[messaging] Matrix.. is Federation at odds with Privacy?
matthew at matrix.org
Fri Apr 17 04:49:02 PDT 2015
[liberal trimming to prevent exponential quoting blow-up...]
On 17/04/2015 08:03, carlo von lynX wrote:
> - And, cherry on top, we still need a strong motivation for a new
> generation of users to install our software. Actual privacy during
> sexting could be one such motivation. It boosted SnapChat even if
> there is no guarantee the sexting is safe on it.
Sadly, users still don't care particularly about privacy, even for
sexting. The reason SnapChat took off wasn't because it gave any
privacy guarantees, but because it was the new shiny: ephemeral
messaging and really really simple UX. The strong motivation for mass
market users to install an anti-pervasive-surveillance chat app needs to
be more than anti-pervasive-surveillance.
>> My point was more that expecting *all* users to jump into a *single*
>> new total-privacy-secure ecosystem is impractical. Which means
>> federation may still be useful as a way to defragment the overall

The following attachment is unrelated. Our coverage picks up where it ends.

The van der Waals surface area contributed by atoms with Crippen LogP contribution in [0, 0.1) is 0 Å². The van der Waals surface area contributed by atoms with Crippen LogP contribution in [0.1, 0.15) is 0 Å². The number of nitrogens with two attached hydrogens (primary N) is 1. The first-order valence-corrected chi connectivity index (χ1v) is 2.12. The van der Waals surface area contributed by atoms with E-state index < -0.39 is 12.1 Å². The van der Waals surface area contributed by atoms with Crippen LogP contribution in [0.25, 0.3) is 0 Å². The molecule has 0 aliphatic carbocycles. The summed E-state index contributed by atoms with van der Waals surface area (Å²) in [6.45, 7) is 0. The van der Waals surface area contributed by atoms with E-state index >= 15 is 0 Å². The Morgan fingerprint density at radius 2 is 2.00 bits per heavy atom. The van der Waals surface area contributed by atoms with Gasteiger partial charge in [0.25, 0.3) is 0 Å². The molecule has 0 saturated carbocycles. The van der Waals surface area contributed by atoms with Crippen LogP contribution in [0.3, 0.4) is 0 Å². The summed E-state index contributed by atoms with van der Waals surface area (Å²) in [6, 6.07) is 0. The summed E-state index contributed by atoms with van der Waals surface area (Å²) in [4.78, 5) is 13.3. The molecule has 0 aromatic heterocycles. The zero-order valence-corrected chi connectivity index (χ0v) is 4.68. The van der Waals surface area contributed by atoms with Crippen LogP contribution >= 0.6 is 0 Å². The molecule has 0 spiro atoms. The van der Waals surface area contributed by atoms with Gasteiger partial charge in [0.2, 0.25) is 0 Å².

>> picture (at the expense of compromising privacy when you federate
>> with a legacy network).
> As I said people happily use several systems and they do NOT want
> their parents to show up on SnapChat. Parents belong to Facebook.
> Professors belong into e-mail. Your ideal of defragmentation is
> not what power users want.
I agree that there are some scenarios where people deliberately use
different apps for different communities. SnapChat v. FB v. LinkedIn v
Tinder all have totally different communities, for instance.
However, I'm afraid the world is not so black and white - there are also
scenarios where it's frustrating for users that their contacts are stuck
in different apps. For instance,
Viber/WhatsApp/Messenger/Kik/WeChat/LINE are all incredibly similar, and
I have friends on all of them. Forcing everyone to install all apps and
having group chats scattered across them is creating a completely horrid
UX for end users. Users should have freedom to choose their preferred
UX if they desire.
> If people want to reach *any* other user, they pick Facebook or e-mail.
> An additional federated system stands no chance of getting established
> here since Facebook is already reducing the importance of e-mail. So
> the great integrating platforms are already there.
Again, I think this is an errantly black & white interpretation:
* Facebook could easily move from dominance, just like the many waves
of change that have preceded it. There's absolutely room for new comms
technology, whether it obfuscates metadata or federates or whatever - so
long as it actually differentiates and builds a community.
* Facebook may be replacing email for social contact (alongside a